While in Indiana, I had lunch with a friend who shared her recent realization that 5 days is the perfect (read, maximum) amount of days one should travel with kids. She may be on to something because ‘the one thing I know for sure’ (to borrow from Oprah) is that traveling with kids for 2 weeks and 3 days is far too long for anyone to be left with a shred of sanity.
The roadtrip to Indiana had gone remarkably well. Perhaps because we were fresh. Eagerly anticipating reunions with family and friends. Curious to see the vast expanse of land that is Saskatchewan and North Dakota.
The return trip (or Screamfest ’09 as Mr. Johnson has dubbed it) went less well. There’s nothing like driving along I-94 in North Dakota – which is nearly as flat as Saskatchewan but greener – while listening to your 21 month old wail his head off, accompanied by the muted sounds of the Thomas the Tank Engine theme song to make you think: I am living the life.
The thing about kids that ‘people’ fail to mention is they are the providers of both profound joy…and profound the-opposite-of-joy. I mean, what can be better than looking back into your beige minivan and watching your oldest giggling like nobody’s business about some ‘crazy’ Veggietales shenanigans; or lovingly doling out cheetos and cheerios to his baby brother? Or watching your littlest man hit himself with a pen repeatedly while saying ‘ow’.
It’s a thing of beauty.
And what can be worse than having a very brief stopover in the lovely Minneapolis, Minnesota (land of 10,000 tears NOT lakes); bursting with excitement about all the fun the kids will have, only to have every single member of the sick and sleep-deprived family wake up in a rotten mood and ultimately collapse in their own lake of tears?
You say ‘lovely breakfast at a local coffee shop’ and I’ll counter with ‘oldest kid moaning about not feeling well and lying on a chair, littlest kid welping about orange juice and a straw, refusing to eat his $2 muffin, and husband huffing in a chair about not being able to find a good deal on a hotel in North Dakota.’ Note to North Dakota….why so averse to the priceline concept? I shouldn’t have to pay more to stay in a small town Comfort Inn than a big city upscale hotel. It’s just wrong.
You say ‘enjoyable stroll at the Farmer’s Market’ and I say ‘oldest son crying uncontrollably about something (can’t remember what), no cash or ATM in sight, and mother ticked off at her offspring who are turning what should have been a beautiful day into a miserable one.’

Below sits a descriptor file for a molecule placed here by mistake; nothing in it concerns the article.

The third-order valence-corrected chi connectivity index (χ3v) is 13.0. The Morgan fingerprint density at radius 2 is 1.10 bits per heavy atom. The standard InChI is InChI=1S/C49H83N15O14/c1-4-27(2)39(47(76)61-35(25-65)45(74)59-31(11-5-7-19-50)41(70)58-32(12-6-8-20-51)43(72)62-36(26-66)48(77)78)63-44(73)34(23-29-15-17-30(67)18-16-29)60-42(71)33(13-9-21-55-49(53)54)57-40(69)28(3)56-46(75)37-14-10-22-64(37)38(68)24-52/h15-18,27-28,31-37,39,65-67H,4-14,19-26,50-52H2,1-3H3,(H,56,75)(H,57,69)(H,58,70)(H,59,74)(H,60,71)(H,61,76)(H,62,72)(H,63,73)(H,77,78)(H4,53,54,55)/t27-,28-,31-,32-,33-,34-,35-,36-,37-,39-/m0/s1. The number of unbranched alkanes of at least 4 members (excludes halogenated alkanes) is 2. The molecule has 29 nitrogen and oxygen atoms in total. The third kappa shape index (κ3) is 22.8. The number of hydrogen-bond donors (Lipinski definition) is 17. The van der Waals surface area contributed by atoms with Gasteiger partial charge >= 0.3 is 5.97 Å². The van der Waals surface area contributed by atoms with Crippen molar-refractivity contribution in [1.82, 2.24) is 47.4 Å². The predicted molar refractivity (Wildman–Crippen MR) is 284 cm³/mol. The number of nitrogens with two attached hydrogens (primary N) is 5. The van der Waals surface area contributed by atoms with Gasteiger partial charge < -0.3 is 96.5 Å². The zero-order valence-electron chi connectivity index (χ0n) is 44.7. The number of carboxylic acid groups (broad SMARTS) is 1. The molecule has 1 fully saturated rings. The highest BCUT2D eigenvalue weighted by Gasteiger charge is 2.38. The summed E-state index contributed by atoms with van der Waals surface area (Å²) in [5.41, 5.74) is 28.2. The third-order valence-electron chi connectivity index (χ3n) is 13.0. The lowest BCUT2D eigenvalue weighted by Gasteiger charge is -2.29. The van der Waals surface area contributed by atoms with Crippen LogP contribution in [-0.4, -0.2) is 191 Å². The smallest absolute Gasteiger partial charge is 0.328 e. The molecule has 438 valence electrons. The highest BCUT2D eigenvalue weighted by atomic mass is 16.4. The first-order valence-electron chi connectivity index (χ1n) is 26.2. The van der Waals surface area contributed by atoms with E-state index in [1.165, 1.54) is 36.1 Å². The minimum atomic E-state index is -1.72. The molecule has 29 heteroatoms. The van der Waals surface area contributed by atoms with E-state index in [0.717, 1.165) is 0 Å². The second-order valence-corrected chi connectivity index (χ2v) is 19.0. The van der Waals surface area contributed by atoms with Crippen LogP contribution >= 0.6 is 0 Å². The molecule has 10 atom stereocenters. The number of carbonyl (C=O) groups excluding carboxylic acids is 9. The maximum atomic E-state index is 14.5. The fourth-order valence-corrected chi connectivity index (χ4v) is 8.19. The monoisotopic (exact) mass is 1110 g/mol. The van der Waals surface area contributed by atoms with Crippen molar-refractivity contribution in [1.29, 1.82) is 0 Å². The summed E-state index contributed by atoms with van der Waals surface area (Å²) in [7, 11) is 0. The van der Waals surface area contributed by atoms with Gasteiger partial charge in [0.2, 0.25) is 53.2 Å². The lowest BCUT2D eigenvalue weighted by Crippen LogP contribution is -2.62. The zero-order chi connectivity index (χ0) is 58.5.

You say ‘family stroll through the sculpture garden’ and I say ‘youngest son loses it completely after being escorted away from the Cherry and the Spoon sculpture..throwing a tantrum of such massive proportions that people everywhere (unabashedly) turn to stare at us. A tantrum so vile it escalated even in the privacy of our van while father and oldest son were dilly dallying at the swing sculpture.’
You say ‘yummy cinnamon rolls at Isles Bun and Coffee’ and I say ‘cash situation still unresolved; mother implodes and tries to run away from her family… unsuccessfully.’
You say ‘lovely stroll through Whole Foods to pick up supplies for the roadtrip’ I say ‘oldest son sitting in the cart playing on the green recorder his uncle and aunt very kindly bought for their youngest nephew. Nothing makes people look at you like the sight and sound of a 5 year old sitting in a grocery cart playing on a recorder.’
It was the kind of day that made me wish I was one of the cute single people lying on towels at Lake Calhoun Beach, reading trashy novels while wearing tiny swimsuits; baking themselves into a red-brown shade of purple. Instead of standing ankle deep in nasty water looking like a whale in a white shirt, with a couple of pasty white blondies suffering from various degrees of unhappiness.
It was the kind of day that made me wish my husband and children would drive off to Canada and leave me behind, taking my wallet and all forms of identification with them, so I could start a new, secret double life and end up on Unsolved Mysteries.
But that wasn’t the case. Instead we climbed back into the van and drove to Bismarck and, the following day, to Calgary; arriving at our adopted home around 11pm. Shellshocked (parents) and hoarse (children – from screaming).
Will we do it again? Probably. But not for another year. Or so.